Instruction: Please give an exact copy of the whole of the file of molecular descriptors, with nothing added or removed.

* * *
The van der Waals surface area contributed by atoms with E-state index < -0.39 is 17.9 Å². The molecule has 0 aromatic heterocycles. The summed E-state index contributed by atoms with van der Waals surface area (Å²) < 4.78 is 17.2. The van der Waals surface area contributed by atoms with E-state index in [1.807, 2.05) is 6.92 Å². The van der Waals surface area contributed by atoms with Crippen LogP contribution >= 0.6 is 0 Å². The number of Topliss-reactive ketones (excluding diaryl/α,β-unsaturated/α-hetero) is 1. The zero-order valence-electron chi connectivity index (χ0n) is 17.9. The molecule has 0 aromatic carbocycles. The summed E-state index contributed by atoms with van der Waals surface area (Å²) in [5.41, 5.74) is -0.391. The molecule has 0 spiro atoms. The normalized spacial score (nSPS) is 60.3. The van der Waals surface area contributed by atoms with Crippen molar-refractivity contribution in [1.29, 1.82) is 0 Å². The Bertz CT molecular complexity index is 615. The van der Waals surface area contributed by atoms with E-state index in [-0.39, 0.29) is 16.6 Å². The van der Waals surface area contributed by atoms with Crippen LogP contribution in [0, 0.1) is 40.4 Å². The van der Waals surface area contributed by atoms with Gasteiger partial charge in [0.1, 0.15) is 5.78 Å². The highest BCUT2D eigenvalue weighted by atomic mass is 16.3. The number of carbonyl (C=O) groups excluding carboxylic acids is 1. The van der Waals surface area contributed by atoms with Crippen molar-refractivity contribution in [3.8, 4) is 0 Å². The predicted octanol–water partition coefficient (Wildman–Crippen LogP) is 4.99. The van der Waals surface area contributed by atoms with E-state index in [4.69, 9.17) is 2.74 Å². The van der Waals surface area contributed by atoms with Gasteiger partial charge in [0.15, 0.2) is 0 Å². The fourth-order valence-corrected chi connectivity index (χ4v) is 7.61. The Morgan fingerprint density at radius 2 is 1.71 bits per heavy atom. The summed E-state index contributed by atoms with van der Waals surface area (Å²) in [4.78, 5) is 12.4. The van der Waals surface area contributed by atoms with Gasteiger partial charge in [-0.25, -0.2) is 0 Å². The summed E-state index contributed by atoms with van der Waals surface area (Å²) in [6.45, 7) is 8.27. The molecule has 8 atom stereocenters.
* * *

The van der Waals surface area contributed by atoms with E-state index < -0.39 is 17.9 Å². The molecule has 0 aromatic heterocycles. The summed E-state index contributed by atoms with van der Waals surface area (Å²) < 4.78 is 17.2. The van der Waals surface area contributed by atoms with E-state index in [1.807, 2.05) is 6.92 Å². The van der Waals surface area contributed by atoms with Crippen LogP contribution >= 0.6 is 0 Å². The number of Topliss-reactive ketones (excluding diaryl/α,β-unsaturated/α-hetero) is 1. The zero-order valence-electron chi connectivity index (χ0n) is 17.9. The molecule has 0 aromatic carbocycles. The summed E-state index contributed by atoms with van der Waals surface area (Å²) in [5.41, 5.74) is -0.391. The molecule has 0 spiro atoms. The normalized spacial score (nSPS) is 60.3. The van der Waals surface area contributed by atoms with Crippen molar-refractivity contribution in [1.29, 1.82) is 0 Å². The Bertz CT molecular complexity index is 615. The van der Waals surface area contributed by atoms with E-state index in [-0.39, 0.29) is 16.6 Å². The van der Waals surface area contributed by atoms with Crippen LogP contribution in [0, 0.1) is 40.4 Å². The van der Waals surface area contributed by atoms with Gasteiger partial charge in [0.1, 0.15) is 5.78 Å². The highest BCUT2D eigenvalue weighted by atomic mass is 16.3. The number of carbonyl (C=O) groups excluding carboxylic acids is 1. The van der Waals surface area contributed by atoms with Crippen molar-refractivity contribution in [3.8, 4) is 0 Å². The predicted octanol–water partition coefficient (Wildman–Crippen LogP) is 4.99. The van der Waals surface area contributed by atoms with E-state index in [4.69, 9.17) is 2.74 Å². The van der Waals surface area contributed by atoms with Gasteiger partial charge in [0.15, 0.2) is 0 Å². The fourth-order valence-corrected chi connectivity index (χ4v) is 7.61. The Morgan fingerprint density at radius 2 is 1.71 bits per heavy atom. The summed E-state index contributed by atoms with van der Waals surface area (Å²) in [4.78, 5) is 12.4. The van der Waals surface area contributed by atoms with Gasteiger partial charge in [-0.25, -0.2) is 0 Å². The summed E-state index contributed by atoms with van der Waals surface area (Å²) in [6.45, 7) is 8.27. The molecule has 8 atom stereocenters.